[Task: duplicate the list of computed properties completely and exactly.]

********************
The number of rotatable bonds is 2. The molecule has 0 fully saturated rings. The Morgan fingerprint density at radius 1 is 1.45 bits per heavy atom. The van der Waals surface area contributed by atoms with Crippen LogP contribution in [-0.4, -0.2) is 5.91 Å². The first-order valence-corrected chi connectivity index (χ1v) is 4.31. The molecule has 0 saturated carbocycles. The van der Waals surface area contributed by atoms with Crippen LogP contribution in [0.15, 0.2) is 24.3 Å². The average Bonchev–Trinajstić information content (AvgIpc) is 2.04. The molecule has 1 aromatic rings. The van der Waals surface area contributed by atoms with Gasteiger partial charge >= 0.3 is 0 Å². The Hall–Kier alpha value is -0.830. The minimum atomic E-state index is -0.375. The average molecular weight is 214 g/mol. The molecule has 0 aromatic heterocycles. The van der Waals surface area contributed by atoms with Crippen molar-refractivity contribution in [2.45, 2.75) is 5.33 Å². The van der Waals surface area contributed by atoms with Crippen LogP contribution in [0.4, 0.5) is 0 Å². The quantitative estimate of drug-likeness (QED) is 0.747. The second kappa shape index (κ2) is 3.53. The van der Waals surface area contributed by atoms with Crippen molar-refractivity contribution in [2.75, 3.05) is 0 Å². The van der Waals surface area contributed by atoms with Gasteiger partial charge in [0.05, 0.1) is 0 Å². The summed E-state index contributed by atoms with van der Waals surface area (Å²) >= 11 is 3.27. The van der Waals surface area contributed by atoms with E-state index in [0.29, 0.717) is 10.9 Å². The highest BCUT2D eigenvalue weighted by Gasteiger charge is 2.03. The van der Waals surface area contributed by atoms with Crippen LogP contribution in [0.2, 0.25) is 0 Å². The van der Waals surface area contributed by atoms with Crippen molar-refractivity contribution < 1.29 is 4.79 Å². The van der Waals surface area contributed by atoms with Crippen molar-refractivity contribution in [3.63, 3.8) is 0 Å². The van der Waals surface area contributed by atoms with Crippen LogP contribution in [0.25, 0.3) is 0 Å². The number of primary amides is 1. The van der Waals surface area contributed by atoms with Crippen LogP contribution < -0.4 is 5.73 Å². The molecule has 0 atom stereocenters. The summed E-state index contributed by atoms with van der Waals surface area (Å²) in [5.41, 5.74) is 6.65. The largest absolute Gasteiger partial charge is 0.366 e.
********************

The number of rotatable bonds is 2. The molecule has 0 fully saturated rings. The Morgan fingerprint density at radius 1 is 1.45 bits per heavy atom. The van der Waals surface area contributed by atoms with Crippen LogP contribution in [-0.4, -0.2) is 5.91 Å². The first-order valence-corrected chi connectivity index (χ1v) is 4.31. The molecule has 0 saturated carbocycles. The van der Waals surface area contributed by atoms with Crippen LogP contribution in [0.15, 0.2) is 24.3 Å². The average Bonchev–Trinajstić information content (AvgIpc) is 2.04. The molecule has 1 aromatic rings. The van der Waals surface area contributed by atoms with Gasteiger partial charge >= 0.3 is 0 Å². The Hall–Kier alpha value is -0.830. The minimum atomic E-state index is -0.375. The average molecular weight is 214 g/mol. The molecule has 0 aromatic heterocycles. The van der Waals surface area contributed by atoms with Crippen molar-refractivity contribution in [2.45, 2.75) is 5.33 Å². The van der Waals surface area contributed by atoms with Crippen LogP contribution in [0.4, 0.5) is 0 Å². The quantitative estimate of drug-likeness (QED) is 0.747. The second kappa shape index (κ2) is 3.53. The van der Waals surface area contributed by atoms with Crippen molar-refractivity contribution in [2.75, 3.05) is 0 Å². The van der Waals surface area contributed by atoms with Gasteiger partial charge in [0.05, 0.1) is 0 Å². The summed E-state index contributed by atoms with van der Waals surface area (Å²) >= 11 is 3.27. The van der Waals surface area contributed by atoms with E-state index in [0.29, 0.717) is 10.9 Å². The highest BCUT2D eigenvalue weighted by Gasteiger charge is 2.03. The van der Waals surface area contributed by atoms with Crippen LogP contribution in [0.2, 0.25) is 0 Å². The van der Waals surface area contributed by atoms with Crippen molar-refractivity contribution < 1.29 is 4.79 Å². The van der Waals surface area contributed by atoms with Crippen molar-refractivity contribution in [3.63, 3.8) is 0 Å². The van der Waals surface area contributed by atoms with Crippen LogP contribution in [0.25, 0.3) is 0 Å². The number of primary amides is 1. The van der Waals surface area contributed by atoms with Crippen LogP contribution < -0.4 is 5.73 Å². The molecule has 0 atom stereocenters. The summed E-state index contributed by atoms with van der Waals surface area (Å²) in [5.41, 5.74) is 6.65. The largest absolute Gasteiger partial charge is 0.366 e.